Surrogate Decision-Makers

What is known

There is significant burden associated with the role of surrogate decision-maker. [1]

A systematic review examining how well surrogate decision-makers predicted the patient’s wishes showed that they were accurate in two thirds of the cases. It was suggested that 'accuracy' may not be the only benefit which is important to patients when relying on patient-designated surrogates. [2] 

Relationships between health care providers and family members, and amongst the family members themselves, have a significant impact on those who participate in end of life decision making. [3] An important area of potential conflict with surrogate decision-makers is in the care of critically children. [4]

In regard to the role and use of surrogate decision-makers, there are significant differences between practices in different national health systems, based on how much focus there is on patient autonomy, the amount of formal reliance on surrogate decision-makers, and the extent to which medical predominance in decision-making is regarded as acceptable or as paternalistic. [5] 

In some cultures family-centered decision-making is valued much more highly than patient autonomy. [6]

What it means in practice

  • The role of the surrogate decision-maker is to try to ensure that any decisions which are made about the patient’s care are consistent with what is known of the patient's own values and wishes, and they should adhere to any documented advance care plan. This may be difficult for family or friends who are dealing with their own impending loss.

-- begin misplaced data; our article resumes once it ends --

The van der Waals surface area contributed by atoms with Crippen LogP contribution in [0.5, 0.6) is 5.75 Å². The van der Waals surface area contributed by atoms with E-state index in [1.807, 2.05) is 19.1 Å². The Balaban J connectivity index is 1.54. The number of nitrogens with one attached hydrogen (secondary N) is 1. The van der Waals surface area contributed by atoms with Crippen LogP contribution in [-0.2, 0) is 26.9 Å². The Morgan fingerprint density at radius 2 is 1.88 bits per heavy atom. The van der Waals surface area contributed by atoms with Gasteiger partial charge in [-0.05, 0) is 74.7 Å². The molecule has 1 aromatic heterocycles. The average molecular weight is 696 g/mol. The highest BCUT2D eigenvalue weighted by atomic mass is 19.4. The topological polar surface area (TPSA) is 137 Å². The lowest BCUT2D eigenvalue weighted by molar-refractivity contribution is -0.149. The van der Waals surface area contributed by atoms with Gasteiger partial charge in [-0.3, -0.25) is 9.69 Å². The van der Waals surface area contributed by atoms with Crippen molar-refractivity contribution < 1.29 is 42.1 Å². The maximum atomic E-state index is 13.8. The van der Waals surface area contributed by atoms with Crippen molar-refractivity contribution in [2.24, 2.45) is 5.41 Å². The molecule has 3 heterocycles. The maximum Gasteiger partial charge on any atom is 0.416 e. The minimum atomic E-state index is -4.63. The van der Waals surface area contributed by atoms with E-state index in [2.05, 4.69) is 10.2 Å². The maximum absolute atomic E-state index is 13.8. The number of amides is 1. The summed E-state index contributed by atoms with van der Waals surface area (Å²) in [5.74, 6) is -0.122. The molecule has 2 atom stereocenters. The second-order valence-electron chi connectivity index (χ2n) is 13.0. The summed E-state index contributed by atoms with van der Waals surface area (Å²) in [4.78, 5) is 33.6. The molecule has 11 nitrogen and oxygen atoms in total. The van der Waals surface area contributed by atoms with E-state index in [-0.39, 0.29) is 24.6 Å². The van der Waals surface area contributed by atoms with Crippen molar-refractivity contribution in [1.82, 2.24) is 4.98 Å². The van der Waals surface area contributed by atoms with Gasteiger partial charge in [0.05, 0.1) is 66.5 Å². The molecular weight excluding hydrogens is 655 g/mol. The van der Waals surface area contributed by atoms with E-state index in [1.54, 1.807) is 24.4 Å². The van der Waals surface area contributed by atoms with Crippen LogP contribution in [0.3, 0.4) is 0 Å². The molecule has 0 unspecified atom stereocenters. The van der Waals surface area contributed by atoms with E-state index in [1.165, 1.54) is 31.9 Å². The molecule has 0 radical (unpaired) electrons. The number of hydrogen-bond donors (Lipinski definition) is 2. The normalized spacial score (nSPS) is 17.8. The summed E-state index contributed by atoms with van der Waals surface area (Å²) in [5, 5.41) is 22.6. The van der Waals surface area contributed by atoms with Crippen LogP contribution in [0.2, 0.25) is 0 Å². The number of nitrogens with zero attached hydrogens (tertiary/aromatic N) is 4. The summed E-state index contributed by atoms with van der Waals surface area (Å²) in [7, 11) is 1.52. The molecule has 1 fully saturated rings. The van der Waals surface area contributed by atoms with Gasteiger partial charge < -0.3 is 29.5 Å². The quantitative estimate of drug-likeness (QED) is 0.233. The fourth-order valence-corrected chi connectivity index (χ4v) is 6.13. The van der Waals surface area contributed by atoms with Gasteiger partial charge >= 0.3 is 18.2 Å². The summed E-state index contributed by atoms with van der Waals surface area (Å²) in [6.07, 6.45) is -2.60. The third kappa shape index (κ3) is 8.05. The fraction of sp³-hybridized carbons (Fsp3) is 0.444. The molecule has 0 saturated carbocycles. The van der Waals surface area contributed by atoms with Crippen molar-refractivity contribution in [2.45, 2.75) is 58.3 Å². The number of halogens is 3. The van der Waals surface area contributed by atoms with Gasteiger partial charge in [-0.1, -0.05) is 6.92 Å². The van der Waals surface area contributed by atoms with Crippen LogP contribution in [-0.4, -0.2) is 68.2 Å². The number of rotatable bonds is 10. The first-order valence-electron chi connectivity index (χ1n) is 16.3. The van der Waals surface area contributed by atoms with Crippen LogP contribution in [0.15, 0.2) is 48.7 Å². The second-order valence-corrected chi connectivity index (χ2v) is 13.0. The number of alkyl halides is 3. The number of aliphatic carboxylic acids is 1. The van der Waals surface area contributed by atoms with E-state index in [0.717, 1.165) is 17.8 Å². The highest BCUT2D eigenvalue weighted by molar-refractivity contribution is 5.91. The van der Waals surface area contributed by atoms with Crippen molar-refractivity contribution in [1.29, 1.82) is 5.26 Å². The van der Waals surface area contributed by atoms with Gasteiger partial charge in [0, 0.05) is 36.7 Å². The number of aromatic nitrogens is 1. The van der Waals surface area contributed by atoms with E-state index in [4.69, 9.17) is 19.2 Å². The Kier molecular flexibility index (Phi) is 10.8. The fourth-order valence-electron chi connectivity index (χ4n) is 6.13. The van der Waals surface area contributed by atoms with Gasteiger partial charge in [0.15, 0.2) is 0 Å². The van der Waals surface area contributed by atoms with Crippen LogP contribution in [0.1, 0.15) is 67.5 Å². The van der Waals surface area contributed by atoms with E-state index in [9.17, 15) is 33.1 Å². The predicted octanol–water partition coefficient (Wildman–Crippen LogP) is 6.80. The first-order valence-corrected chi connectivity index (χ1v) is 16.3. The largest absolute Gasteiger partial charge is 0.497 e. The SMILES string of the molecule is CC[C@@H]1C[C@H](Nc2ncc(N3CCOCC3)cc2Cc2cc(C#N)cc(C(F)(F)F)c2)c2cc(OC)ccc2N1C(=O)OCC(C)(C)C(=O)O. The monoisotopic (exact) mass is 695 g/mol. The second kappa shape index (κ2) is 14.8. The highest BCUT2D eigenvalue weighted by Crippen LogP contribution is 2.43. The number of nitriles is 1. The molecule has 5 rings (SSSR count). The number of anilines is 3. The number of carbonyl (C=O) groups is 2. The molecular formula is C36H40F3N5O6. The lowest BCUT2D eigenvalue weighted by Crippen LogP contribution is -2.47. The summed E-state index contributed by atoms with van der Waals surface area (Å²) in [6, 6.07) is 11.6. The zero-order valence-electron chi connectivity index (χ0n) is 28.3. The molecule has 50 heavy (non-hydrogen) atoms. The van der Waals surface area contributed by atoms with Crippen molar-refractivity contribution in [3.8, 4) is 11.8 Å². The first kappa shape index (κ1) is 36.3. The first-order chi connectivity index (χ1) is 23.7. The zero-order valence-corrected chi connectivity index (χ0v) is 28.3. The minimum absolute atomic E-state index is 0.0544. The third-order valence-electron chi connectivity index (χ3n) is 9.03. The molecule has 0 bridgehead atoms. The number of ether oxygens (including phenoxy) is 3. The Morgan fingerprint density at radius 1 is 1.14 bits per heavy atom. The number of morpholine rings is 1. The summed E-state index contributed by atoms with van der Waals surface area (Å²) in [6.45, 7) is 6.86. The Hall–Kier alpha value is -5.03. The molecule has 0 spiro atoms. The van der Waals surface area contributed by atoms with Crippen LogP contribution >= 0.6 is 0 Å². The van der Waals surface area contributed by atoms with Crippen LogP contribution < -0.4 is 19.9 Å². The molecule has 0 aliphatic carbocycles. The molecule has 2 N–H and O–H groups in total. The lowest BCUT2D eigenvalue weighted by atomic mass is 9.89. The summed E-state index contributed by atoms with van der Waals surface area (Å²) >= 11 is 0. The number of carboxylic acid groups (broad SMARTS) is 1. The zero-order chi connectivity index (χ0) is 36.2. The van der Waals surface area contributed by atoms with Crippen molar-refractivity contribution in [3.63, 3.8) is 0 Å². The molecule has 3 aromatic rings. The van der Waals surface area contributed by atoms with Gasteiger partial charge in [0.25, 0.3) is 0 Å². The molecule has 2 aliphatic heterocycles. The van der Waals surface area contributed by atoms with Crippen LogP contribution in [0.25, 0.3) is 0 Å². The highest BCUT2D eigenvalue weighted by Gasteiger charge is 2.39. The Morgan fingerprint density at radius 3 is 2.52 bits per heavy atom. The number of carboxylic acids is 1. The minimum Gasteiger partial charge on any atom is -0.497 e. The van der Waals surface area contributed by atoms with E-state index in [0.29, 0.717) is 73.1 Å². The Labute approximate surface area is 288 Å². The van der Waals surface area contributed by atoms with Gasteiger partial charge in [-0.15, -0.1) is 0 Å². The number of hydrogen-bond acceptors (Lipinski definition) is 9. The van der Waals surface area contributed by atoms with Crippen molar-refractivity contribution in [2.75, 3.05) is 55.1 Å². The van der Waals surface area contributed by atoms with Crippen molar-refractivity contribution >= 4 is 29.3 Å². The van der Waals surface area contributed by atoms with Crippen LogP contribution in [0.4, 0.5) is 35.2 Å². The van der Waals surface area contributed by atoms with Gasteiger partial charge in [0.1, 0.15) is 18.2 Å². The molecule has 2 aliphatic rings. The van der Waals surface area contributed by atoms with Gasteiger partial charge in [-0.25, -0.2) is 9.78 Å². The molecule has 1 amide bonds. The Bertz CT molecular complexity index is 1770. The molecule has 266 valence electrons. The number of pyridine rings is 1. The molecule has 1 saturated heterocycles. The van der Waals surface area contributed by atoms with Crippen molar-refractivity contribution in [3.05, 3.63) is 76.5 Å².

• Surrogate decision-makers experience considerable stress in their role of supporting the patient. In order to perform this role they need a very supportive relationship with the health care providers caring for the patient, and adequate information. Distress is often a factor in conflict over end-of-life decisions.
  • Whilst formal arrangements for proxy decision-making focus on named individuals who are appointed as surrogates, in practice many families make collective decisions. In some families, there can be resistance to disclosing diagnosis and prognosis to the patient, which makes advance care planning very difficult. Skilled and sensitive communication is required to deal with these conflicting perspectives, whilst at the same time ensuring that patients’ and families’ own values are respected.
  1. Wendler D, Rid A. Systematic review: the effect on surrogates of making treatment decisions for others. Ann Intern Med. 2011 Mar;154(5):336-46.
  2. Shalowitz DI, Garrett-Mayer E, Wendler D. The accuracy of surrogate decision makers: a systematic review. Arch Intern Med. 2006 Mar 13;166(5):493-7. 
  3. Meeker MA, Jezewski MA. Family decision making at end of life. Palliat Support Care. 2005 Jun;3(2):131-42. 
  4. Masri C, Farrell CA, Lacroix J, Rocker G, Shemie SD. Decision making and end-of-life care in critically ill children. J Palliat Care. 2000 Oct;16 Suppl:S45-52. 
  5. Moselli N, Deberanrdi F, Piovano F. Forgoing life sustaining treatments: differences and similarities between North America and Europe. Acta Anaesthesil Scand. 2006 Nov;50(10):1177-86. 
  6. Thomas R, Wilson DM, Justice C, Birch S, Sheps S. A literature review of preferences for end-of-life care in developed countries by individuals with different cultural affiliations and ethnicity. J Hosp Palliat Nurs. 2008 May-Jun;10(3):142-63.


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Last updated 15 February 2017